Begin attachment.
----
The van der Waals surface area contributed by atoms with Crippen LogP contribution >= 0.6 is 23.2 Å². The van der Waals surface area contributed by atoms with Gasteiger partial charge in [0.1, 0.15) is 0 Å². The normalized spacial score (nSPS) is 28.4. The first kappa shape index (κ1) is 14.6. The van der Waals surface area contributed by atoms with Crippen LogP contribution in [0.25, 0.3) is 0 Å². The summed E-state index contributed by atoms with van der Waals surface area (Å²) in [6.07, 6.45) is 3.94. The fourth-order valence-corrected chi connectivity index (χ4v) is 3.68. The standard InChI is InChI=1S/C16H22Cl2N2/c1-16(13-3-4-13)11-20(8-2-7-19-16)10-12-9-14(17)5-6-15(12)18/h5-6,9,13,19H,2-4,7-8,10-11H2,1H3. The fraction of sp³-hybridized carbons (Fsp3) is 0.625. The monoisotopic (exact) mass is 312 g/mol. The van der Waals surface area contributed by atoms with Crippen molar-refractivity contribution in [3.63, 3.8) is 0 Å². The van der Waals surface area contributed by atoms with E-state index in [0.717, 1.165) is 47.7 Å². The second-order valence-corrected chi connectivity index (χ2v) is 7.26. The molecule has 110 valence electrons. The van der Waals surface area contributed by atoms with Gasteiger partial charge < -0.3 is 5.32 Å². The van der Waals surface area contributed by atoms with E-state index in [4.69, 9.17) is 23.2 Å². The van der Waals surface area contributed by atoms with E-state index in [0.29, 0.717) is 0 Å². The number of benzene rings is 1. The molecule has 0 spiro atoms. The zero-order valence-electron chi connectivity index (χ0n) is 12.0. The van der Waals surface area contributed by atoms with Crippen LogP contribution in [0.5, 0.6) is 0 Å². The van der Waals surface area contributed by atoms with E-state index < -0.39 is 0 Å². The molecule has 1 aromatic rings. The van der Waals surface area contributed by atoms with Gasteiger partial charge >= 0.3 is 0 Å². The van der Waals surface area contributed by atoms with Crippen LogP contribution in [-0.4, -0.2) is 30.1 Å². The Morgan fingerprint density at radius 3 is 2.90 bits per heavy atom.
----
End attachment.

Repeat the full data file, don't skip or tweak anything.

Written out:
The van der Waals surface area contributed by atoms with Crippen LogP contribution >= 0.6 is 23.2 Å². The van der Waals surface area contributed by atoms with Gasteiger partial charge in [0.1, 0.15) is 0 Å². The normalized spacial score (nSPS) is 28.4. The first kappa shape index (κ1) is 14.6. The van der Waals surface area contributed by atoms with Crippen LogP contribution in [0.25, 0.3) is 0 Å². The summed E-state index contributed by atoms with van der Waals surface area (Å²) in [6.07, 6.45) is 3.94. The fourth-order valence-corrected chi connectivity index (χ4v) is 3.68. The standard InChI is InChI=1S/C16H22Cl2N2/c1-16(13-3-4-13)11-20(8-2-7-19-16)10-12-9-14(17)5-6-15(12)18/h5-6,9,13,19H,2-4,7-8,10-11H2,1H3. The fraction of sp³-hybridized carbons (Fsp3) is 0.625. The monoisotopic (exact) mass is 312 g/mol. The van der Waals surface area contributed by atoms with Crippen molar-refractivity contribution in [3.63, 3.8) is 0 Å². The van der Waals surface area contributed by atoms with E-state index in [0.717, 1.165) is 47.7 Å². The second-order valence-corrected chi connectivity index (χ2v) is 7.26. The molecule has 110 valence electrons. The van der Waals surface area contributed by atoms with Gasteiger partial charge < -0.3 is 5.32 Å². The van der Waals surface area contributed by atoms with E-state index in [4.69, 9.17) is 23.2 Å². The van der Waals surface area contributed by atoms with E-state index in [0.29, 0.717) is 0 Å². The number of benzene rings is 1. The molecule has 0 spiro atoms. The zero-order valence-electron chi connectivity index (χ0n) is 12.0. The van der Waals surface area contributed by atoms with Crippen LogP contribution in [0.5, 0.6) is 0 Å². The van der Waals surface area contributed by atoms with E-state index < -0.39 is 0 Å². The molecule has 1 aromatic rings. The van der Waals surface area contributed by atoms with Gasteiger partial charge >= 0.3 is 0 Å². The van der Waals surface area contributed by atoms with Crippen LogP contribution in [-0.4, -0.2) is 30.1 Å². The Morgan fingerprint density at radius 3 is 2.90 bits per heavy atom.